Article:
In these types of activities, lower levels of Blooms Taxonomy (level Remember to level Apply) are practiced.

In each activity, refer to the TASLO Legend (T: TEAL-- Technology Enabled Active LearningA: Active Learning , S: Suitable for Active Learning , L: Lecture, O: Online) to determine the suggested classroom type to use for that specific activity.

Minute Papers (TASLO)

Purpose

  • The Minute Paper activity encourages students to reflect on a core concept anytime before, after or during the class.
  • All students gain viewpoints of their peers, active  listening skills, awareness of theory and the ability to share verbally.

Approach

  • Pose a question, a problem set or  a misconception to the class.
  • Have students respond by writing or illustrating within a short period of time (e.g., 1-3 minutes).
  • Either break students into small groups or whole class response to share their comprehension of the specific concept. 
  • Offer class feedback and clear up any misconceptions of the concept.

The Minute Paper (6 minutes)

Think-Pair-Share (TASLO)

Purpose

  • The Think-Pair-Share activity encourages students to identify the topic, demonstrate their comprehension and share out to their peers. 
  • The Think-Pair-Share activity encourages students to listen, observe and understand their peer's knowledge of topic.
  • All students collaborate with their peers and gain varied viewpoints, active listening skills along with a better understanding of the concept.

Approach

  • Have students individually think about a particular question, scenario, or problem.
  • Pair students to discuss their ideas, comprehension or answers to the concept.  Collaboration amongst the pairs will expand the students knowledge of the scenario and promotes clarity.
  • Have the students discuss their findings with the whole class and provide feedback as necessary.

Think-Pair-Share (3 minutes)

Short Problems (TASLO)

White figure Choosing to Go in Different Directions

Purpose

  • The Short Problem activity encourages students to demonstrate their knowledge of solving problems and sharing with class and instructor.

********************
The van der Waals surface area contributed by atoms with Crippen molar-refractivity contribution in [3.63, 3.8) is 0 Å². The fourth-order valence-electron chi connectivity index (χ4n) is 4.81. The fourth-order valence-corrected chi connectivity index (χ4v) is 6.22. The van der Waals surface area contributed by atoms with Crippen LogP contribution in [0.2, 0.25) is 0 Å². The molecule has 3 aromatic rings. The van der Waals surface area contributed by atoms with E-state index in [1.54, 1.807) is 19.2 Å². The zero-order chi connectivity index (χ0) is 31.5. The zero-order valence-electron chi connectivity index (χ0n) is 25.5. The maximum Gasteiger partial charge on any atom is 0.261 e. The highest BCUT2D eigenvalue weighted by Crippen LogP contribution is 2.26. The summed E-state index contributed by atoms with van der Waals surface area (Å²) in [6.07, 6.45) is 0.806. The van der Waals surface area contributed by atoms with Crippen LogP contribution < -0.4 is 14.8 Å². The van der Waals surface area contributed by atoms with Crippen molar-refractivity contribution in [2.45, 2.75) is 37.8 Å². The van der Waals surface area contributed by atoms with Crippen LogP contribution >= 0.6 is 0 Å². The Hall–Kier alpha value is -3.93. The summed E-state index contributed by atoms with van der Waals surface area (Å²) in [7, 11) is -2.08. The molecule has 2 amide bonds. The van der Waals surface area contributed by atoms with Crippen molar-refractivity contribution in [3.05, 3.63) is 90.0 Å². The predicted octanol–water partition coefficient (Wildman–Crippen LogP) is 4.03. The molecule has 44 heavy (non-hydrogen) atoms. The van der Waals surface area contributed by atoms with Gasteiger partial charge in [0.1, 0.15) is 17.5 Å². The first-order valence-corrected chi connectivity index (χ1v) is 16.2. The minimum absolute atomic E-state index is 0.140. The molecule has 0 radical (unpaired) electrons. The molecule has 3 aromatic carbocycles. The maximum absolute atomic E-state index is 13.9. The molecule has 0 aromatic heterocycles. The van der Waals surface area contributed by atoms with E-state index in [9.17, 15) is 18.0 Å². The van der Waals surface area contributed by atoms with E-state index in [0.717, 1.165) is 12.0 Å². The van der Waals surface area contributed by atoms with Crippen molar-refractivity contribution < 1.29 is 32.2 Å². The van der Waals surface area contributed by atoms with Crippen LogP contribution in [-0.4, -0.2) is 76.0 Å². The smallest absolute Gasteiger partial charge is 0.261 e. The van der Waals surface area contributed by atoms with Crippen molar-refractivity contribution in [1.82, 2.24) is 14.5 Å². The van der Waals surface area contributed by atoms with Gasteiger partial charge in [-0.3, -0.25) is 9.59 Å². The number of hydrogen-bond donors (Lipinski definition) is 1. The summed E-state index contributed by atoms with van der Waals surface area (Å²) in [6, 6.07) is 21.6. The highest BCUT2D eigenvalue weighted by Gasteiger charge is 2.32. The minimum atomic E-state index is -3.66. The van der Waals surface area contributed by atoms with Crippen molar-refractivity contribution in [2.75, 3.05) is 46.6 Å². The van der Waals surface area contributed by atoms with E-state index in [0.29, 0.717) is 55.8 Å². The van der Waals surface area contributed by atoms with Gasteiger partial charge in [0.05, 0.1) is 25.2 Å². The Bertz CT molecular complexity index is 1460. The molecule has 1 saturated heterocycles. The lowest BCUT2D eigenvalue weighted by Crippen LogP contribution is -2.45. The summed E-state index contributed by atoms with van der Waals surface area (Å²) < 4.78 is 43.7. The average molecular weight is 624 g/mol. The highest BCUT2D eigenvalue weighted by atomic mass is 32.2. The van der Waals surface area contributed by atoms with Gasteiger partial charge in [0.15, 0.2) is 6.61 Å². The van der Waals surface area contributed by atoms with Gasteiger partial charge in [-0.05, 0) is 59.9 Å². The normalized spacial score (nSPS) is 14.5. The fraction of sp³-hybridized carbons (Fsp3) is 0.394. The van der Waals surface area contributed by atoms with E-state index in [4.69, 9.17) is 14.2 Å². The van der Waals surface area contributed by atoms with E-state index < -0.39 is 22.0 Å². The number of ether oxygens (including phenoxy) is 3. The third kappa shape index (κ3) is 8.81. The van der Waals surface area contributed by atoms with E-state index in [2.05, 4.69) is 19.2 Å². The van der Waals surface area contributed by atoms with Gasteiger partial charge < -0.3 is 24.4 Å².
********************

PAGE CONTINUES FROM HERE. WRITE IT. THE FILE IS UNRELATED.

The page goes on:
• All students gain a better understanding of the short problem, actively listen to their peer's findings and the ability to share-out to class.

Approach

  • Create time for students to work individually or in small group on problem sets in or out of class.Present the problem sets on screen, written on a white board or available online.   
  • Have students share with their peers, the findings and solutions with peer groups.
  • Gather students together to offer feedback and clear up any misconceptions.

In these types of activities, lower levels of Blooms Taxonomy (level Remember to level Apply) are practiced. 

In each activity, refer to the TASLO Legend (T: TEAL-- Technology Enabled Active LearningA: Active Learning , S: Suitable for Active Learning , L: Lecture, O: Online) to determine the suggested classroom type to use for that specific activity.

Interactive Learning (TASL)

Purpose

  • Instructors recognize what level of comprehension or misconceptions students have of the topic.
  • Instructors share feedback visually.
  • Students discuss their understanding with peers groups.
  • All students are able to actively engage independently or in study groups.

Approach

  • Ask students to access an interactive learning platform for anonymous polling or to participate in an interactive game. *Examples of interactive learning platforms for polling or gaming.
  • Pose a provoking or guiding question to students and have students answer independently or in groups.  
  • Have students discuss their understanding of the topic.
  • Repose question to students, share feedback and clear misconceptions.

*Kahoot an interactive tool that easily engages students to create, share and play learning games or trivia quizzes. 

*Polleverwhere an interactive polling tool that engages students to participate in realtime participation with instant feedback.

*Mentimeter an interactive tool that students can respond to questions, contribute to the content and receive visual feedback.

Teaching Tips (1 min 30 seconds)

iClicker Questions (TASL)

Image of iClickers

Purpose

  • iClicker questions posed at various points throughout a lecture prompt students to identify, relate or interpret instructional material.
  • The iClicker activity allows for instructors and students to recognize what level of comprehension or misconceptions they have of the topic.

Approach

  • All students use their iclicker to respond to questions before, during and/or at the end of the class.  
  • Instructor presents feedback on screen to clear up any misconceptions or to confirm understanding.
  • iClicker questions can be graded and imported into myCourses.

UNH supports iClicker, if you are interested in incorporating iClickers into the active learning classroom, visit How to get started with iClicker.

iClicker: The Power of Why (3 minutes 40 seconds)

In these types of activities, higher levels of Blooms Taxonomy (level Understand to level Create) are practiced. 

Fish Bowl (TAS)

Fishbowl Activity Image

Purpose